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How to keep the conversation civilized?


Evelyn

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I've run into a bit of a dilemma where some friends and family derail every conversation with angry comments about Brexit, Teresa May, Tony Blair, Trump, immigrants, the economy, religion, and other tumultuous subjects. I can't solve things by uninviting these people to our holiday meal as some are close family and their absence will be noticed and mourned by others. We're going to have to smooth it over instead. How can I help keep the conversation civilized? When someone veers towards the deep end, how can I quickly move the conversation back to more lighthearted topics? I'd like to make a blanket rule about leaving these topics at the door, but my mum is afraid it will seem fussy. Edited by Evelyn
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Most people love to chat about themselves, so just ask them friendly questions. Ask about their hobbies, their favourite rugby team, how their child is doing, what film they want to see, anything like that should be safe.

I have used the blanket rule and direct approach before and much as it may have seemed fussy at the beginning, everyone else got a hint. From then on, family gatherings stopped being places to discuss politics, politicians and so on. It is much easier to deal with close friends and family than outright strangers.

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I know how this feels because there are a few in my family that are very sensitive to topics that affect them. My method is simple, tell a joke that is not related to the heated subject. It often calms down everyone who is participating in the discussion.
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Family gatherings can be quite a nightmare because people from all walks of life and with different ideologies will definitely clash at some point. It is always best to set rules from the beginning so that everyone understands what is expected of them.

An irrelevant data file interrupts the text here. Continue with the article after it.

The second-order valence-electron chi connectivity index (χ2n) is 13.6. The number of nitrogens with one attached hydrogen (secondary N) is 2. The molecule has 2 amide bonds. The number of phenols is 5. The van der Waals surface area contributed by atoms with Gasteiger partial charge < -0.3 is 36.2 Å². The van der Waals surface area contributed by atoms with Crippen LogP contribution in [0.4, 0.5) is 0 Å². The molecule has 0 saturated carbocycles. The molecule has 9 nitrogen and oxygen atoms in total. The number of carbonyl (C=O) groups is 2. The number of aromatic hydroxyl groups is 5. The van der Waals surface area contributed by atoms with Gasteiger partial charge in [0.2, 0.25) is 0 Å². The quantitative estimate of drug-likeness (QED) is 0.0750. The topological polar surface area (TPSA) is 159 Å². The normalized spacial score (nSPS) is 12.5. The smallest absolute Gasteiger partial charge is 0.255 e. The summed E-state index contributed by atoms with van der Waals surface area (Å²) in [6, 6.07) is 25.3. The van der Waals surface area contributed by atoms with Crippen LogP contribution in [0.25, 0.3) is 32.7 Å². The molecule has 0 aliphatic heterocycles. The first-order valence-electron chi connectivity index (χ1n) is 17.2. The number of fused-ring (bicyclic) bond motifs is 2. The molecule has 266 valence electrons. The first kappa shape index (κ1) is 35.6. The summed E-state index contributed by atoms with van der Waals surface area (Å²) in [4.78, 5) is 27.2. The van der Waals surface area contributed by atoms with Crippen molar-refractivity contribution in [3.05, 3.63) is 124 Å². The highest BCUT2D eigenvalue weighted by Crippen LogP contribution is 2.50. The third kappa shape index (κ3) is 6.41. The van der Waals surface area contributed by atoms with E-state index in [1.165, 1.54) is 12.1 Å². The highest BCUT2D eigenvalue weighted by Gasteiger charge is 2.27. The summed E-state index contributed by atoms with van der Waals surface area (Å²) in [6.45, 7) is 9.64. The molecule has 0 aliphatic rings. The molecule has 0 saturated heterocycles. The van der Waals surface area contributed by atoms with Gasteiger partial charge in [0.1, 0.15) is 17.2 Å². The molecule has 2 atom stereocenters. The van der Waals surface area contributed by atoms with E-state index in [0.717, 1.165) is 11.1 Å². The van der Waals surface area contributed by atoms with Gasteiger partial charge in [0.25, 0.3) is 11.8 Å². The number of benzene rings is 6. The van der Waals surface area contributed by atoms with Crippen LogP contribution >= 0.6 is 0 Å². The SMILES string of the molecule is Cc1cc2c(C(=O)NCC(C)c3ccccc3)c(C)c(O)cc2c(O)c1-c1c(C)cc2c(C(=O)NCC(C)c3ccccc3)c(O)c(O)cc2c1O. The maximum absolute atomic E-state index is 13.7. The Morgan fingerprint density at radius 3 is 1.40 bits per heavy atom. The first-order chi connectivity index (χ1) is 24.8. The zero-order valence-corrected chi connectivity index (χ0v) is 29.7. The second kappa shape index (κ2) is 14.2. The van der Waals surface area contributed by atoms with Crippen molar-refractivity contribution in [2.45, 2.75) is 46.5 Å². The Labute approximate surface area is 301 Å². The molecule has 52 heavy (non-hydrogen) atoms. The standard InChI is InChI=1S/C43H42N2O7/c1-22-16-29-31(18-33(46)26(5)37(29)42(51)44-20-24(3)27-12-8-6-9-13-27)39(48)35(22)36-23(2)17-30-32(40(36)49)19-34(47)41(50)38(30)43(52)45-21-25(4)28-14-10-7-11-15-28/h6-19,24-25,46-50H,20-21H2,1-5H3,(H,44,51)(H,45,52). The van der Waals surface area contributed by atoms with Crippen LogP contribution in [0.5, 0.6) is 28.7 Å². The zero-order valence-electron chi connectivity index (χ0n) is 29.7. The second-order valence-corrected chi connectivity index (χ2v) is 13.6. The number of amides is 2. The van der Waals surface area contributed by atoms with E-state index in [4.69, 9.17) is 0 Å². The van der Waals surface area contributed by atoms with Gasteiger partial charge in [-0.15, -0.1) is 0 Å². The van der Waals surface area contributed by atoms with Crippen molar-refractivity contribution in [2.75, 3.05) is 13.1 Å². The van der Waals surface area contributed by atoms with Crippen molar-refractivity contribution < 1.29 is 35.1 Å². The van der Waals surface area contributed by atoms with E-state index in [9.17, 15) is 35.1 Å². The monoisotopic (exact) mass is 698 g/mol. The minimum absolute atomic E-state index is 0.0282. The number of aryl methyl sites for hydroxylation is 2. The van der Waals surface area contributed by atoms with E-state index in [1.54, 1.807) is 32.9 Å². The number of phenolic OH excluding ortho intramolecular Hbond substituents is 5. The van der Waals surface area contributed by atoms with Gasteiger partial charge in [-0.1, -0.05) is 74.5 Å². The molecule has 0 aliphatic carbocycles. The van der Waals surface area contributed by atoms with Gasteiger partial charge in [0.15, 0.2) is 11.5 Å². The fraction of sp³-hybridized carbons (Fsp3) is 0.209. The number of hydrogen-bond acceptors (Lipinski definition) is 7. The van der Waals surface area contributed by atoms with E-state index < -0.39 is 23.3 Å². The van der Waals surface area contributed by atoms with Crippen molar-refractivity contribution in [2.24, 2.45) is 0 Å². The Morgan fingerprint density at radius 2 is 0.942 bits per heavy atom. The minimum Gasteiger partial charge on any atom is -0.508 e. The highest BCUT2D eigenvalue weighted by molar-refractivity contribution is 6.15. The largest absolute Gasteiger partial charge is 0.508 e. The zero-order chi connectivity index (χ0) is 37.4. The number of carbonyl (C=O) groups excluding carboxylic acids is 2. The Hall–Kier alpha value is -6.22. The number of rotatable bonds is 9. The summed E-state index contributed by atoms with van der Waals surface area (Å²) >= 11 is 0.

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I used to talk politics with my dad and we could keep it civil, regardless of our different views. But as time has progressed, I've been able to tell that he's gone further away from my viewpoints and it'd probably be best if we just avoid that subject. Which is what we've done for about a year now, haven't talked politics at all. The rest of my family just doesn't talk about politics when we see each other. My sister and my mom are more in line with my views, but even still, it's just not something we get into.
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Thanks to the ace advice here, we had a lovely Christmas meal. Mum finally caved and got the word out that there would be no religious or political debates while visiting. They needed to take that down to the pub if it was such an issue. I took the advice about asking lots of questions to get relatives chatting about themselves and it had a massive impact on keeping things positive. I think the drone scandal at Gatwick airport helped us along too. Unlike Brexit, this was something we could all agree was rotten and we felt terrible for those who had to cancel their holiday plans. Verbally noting how lucky we were to be together helped loads.
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I used to talk politics with my dad and we could keep it civil, regardless of our different views. But as time has progressed, I've been able to tell that he's gone further away from my viewpoints and it'd probably be best if we just avoid that subject. Which is what we've done for about a year now, haven't talked politics at all. The rest of my family just doesn't talk about politics when we see each other. My sister and my mom are more in line with my views, but even still, it's just not something we get into.

Come to think of it, discussing politics doesn't seem to ever add any value because politicians don't easily change their stand. We stopped discussing this topic when it became apparent that the divergent views were causing a lot of divisions.

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